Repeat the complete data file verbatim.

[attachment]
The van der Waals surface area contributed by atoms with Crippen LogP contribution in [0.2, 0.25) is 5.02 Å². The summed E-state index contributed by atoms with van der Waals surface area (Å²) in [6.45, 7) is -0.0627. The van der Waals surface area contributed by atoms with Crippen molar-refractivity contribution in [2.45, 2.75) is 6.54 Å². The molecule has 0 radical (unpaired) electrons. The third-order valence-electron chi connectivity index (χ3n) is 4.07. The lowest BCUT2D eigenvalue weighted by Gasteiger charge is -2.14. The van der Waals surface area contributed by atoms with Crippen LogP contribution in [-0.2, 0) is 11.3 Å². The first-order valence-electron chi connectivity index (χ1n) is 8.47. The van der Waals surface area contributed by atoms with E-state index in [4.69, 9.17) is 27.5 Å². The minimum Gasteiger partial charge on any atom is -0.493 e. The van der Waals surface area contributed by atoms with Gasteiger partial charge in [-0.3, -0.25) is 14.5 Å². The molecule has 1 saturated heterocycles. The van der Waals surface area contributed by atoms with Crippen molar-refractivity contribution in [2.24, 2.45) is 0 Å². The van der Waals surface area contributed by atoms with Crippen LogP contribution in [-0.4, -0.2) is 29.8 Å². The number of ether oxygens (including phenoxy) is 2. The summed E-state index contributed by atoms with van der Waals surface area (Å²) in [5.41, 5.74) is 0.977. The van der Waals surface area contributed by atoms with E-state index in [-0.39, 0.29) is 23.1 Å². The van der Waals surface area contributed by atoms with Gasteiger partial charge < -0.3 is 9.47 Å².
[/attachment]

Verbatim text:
The van der Waals surface area contributed by atoms with Crippen LogP contribution in [0.2, 0.25) is 5.02 Å². The summed E-state index contributed by atoms with van der Waals surface area (Å²) in [6.45, 7) is -0.0627. The van der Waals surface area contributed by atoms with Crippen molar-refractivity contribution in [2.45, 2.75) is 6.54 Å². The molecule has 0 radical (unpaired) electrons. The third-order valence-electron chi connectivity index (χ3n) is 4.07. The lowest BCUT2D eigenvalue weighted by Gasteiger charge is -2.14. The van der Waals surface area contributed by atoms with Crippen LogP contribution in [-0.2, 0) is 11.3 Å². The first-order valence-electron chi connectivity index (χ1n) is 8.47. The van der Waals surface area contributed by atoms with E-state index in [4.69, 9.17) is 27.5 Å². The minimum Gasteiger partial charge on any atom is -0.493 e. The van der Waals surface area contributed by atoms with Gasteiger partial charge in [-0.3, -0.25) is 14.5 Å². The molecule has 1 saturated heterocycles. The van der Waals surface area contributed by atoms with Crippen molar-refractivity contribution in [2.24, 2.45) is 0 Å². The van der Waals surface area contributed by atoms with Crippen LogP contribution in [-0.4, -0.2) is 29.8 Å². The number of ether oxygens (including phenoxy) is 2. The summed E-state index contributed by atoms with van der Waals surface area (Å²) in [5.41, 5.74) is 0.977. The van der Waals surface area contributed by atoms with E-state index in [-0.39, 0.29) is 23.1 Å². The van der Waals surface area contributed by atoms with Gasteiger partial charge < -0.3 is 9.47 Å².